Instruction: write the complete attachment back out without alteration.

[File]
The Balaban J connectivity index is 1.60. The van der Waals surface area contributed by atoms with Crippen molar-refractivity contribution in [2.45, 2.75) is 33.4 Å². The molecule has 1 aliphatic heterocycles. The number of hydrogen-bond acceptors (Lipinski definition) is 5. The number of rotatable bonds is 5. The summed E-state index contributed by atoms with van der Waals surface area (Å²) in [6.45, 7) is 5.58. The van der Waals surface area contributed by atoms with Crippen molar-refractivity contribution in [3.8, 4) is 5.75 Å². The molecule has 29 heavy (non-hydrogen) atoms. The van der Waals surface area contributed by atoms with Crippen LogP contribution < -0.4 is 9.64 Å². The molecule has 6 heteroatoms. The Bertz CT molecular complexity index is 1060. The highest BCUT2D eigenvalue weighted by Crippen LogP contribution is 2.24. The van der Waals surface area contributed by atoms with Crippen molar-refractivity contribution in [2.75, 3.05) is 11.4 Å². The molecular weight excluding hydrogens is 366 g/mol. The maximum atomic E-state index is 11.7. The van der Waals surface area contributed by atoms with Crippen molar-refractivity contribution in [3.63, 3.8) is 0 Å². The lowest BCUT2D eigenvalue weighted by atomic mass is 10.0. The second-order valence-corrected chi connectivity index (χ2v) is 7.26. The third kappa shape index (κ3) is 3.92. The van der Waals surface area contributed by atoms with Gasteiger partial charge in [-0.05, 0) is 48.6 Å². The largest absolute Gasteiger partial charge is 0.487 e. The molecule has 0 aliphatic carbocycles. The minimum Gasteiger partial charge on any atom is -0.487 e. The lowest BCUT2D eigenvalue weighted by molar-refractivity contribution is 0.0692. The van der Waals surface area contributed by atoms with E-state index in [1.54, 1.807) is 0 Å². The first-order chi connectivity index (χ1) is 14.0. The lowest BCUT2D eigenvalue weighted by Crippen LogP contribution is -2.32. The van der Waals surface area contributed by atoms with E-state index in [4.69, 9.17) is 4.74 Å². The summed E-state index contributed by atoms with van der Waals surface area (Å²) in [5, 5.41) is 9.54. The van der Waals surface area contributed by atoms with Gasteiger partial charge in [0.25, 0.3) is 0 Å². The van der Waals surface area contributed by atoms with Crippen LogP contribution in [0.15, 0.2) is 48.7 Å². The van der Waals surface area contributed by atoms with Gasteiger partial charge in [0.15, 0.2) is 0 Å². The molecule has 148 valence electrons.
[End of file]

The Balaban J connectivity index is 1.60. The van der Waals surface area contributed by atoms with Crippen molar-refractivity contribution in [2.45, 2.75) is 33.4 Å². The molecule has 1 aliphatic heterocycles. The number of hydrogen-bond acceptors (Lipinski definition) is 5. The number of rotatable bonds is 5. The summed E-state index contributed by atoms with van der Waals surface area (Å²) in [6.45, 7) is 5.58. The van der Waals surface area contributed by atoms with Crippen molar-refractivity contribution in [3.8, 4) is 5.75 Å². The molecule has 29 heavy (non-hydrogen) atoms. The van der Waals surface area contributed by atoms with Crippen LogP contribution < -0.4 is 9.64 Å². The molecule has 6 heteroatoms. The Bertz CT molecular complexity index is 1060. The highest BCUT2D eigenvalue weighted by Crippen LogP contribution is 2.24. The van der Waals surface area contributed by atoms with Crippen molar-refractivity contribution in [2.75, 3.05) is 11.4 Å². The molecular weight excluding hydrogens is 366 g/mol. The maximum atomic E-state index is 11.7. The van der Waals surface area contributed by atoms with Crippen molar-refractivity contribution in [3.63, 3.8) is 0 Å². The lowest BCUT2D eigenvalue weighted by atomic mass is 10.0. The second-order valence-corrected chi connectivity index (χ2v) is 7.26. The third kappa shape index (κ3) is 3.92. The van der Waals surface area contributed by atoms with Gasteiger partial charge in [-0.05, 0) is 48.6 Å². The largest absolute Gasteiger partial charge is 0.487 e. The molecule has 0 aliphatic carbocycles. The minimum Gasteiger partial charge on any atom is -0.487 e. The lowest BCUT2D eigenvalue weighted by molar-refractivity contribution is 0.0692. The van der Waals surface area contributed by atoms with E-state index in [1.54, 1.807) is 0 Å². The first-order chi connectivity index (χ1) is 14.0. The lowest BCUT2D eigenvalue weighted by Crippen LogP contribution is -2.32. The van der Waals surface area contributed by atoms with E-state index in [4.69, 9.17) is 4.74 Å². The summed E-state index contributed by atoms with van der Waals surface area (Å²) in [5, 5.41) is 9.54. The van der Waals surface area contributed by atoms with Gasteiger partial charge in [0.25, 0.3) is 0 Å². The van der Waals surface area contributed by atoms with Crippen LogP contribution in [0.15, 0.2) is 48.7 Å². The van der Waals surface area contributed by atoms with Gasteiger partial charge in [0.15, 0.2) is 0 Å². The molecule has 148 valence electrons.